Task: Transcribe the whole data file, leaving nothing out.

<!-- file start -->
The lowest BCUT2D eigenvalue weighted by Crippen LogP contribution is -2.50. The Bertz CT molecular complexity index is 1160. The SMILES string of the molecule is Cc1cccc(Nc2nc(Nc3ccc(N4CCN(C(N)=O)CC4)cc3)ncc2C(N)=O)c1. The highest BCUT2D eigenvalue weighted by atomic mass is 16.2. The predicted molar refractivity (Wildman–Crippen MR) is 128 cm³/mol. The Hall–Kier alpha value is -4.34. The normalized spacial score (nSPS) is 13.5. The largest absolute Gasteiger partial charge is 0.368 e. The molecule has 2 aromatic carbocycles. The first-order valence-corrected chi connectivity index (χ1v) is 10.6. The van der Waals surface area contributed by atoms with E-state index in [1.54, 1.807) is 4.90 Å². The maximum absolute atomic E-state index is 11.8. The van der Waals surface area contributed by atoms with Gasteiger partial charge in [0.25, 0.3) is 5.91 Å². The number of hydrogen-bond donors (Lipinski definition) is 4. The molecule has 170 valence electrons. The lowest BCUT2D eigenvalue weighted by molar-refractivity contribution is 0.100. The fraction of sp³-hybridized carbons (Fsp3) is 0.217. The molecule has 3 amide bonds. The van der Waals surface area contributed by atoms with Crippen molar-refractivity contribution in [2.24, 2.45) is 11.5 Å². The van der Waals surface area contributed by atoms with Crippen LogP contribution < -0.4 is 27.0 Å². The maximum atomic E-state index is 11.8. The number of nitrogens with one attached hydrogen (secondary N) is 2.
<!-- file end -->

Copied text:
The lowest BCUT2D eigenvalue weighted by Crippen LogP contribution is -2.50. The Bertz CT molecular complexity index is 1160. The SMILES string of the molecule is Cc1cccc(Nc2nc(Nc3ccc(N4CCN(C(N)=O)CC4)cc3)ncc2C(N)=O)c1. The highest BCUT2D eigenvalue weighted by atomic mass is 16.2. The predicted molar refractivity (Wildman–Crippen MR) is 128 cm³/mol. The Hall–Kier alpha value is -4.34. The normalized spacial score (nSPS) is 13.5. The largest absolute Gasteiger partial charge is 0.368 e. The molecule has 2 aromatic carbocycles. The first-order valence-corrected chi connectivity index (χ1v) is 10.6. The van der Waals surface area contributed by atoms with E-state index in [1.54, 1.807) is 4.90 Å². The maximum absolute atomic E-state index is 11.8. The van der Waals surface area contributed by atoms with Gasteiger partial charge in [0.25, 0.3) is 5.91 Å². The number of hydrogen-bond donors (Lipinski definition) is 4. The molecule has 170 valence electrons. The lowest BCUT2D eigenvalue weighted by molar-refractivity contribution is 0.100. The fraction of sp³-hybridized carbons (Fsp3) is 0.217. The molecule has 3 amide bonds. The van der Waals surface area contributed by atoms with Crippen molar-refractivity contribution in [2.24, 2.45) is 11.5 Å². The van der Waals surface area contributed by atoms with Crippen LogP contribution < -0.4 is 27.0 Å². The maximum atomic E-state index is 11.8. The number of nitrogens with one attached hydrogen (secondary N) is 2.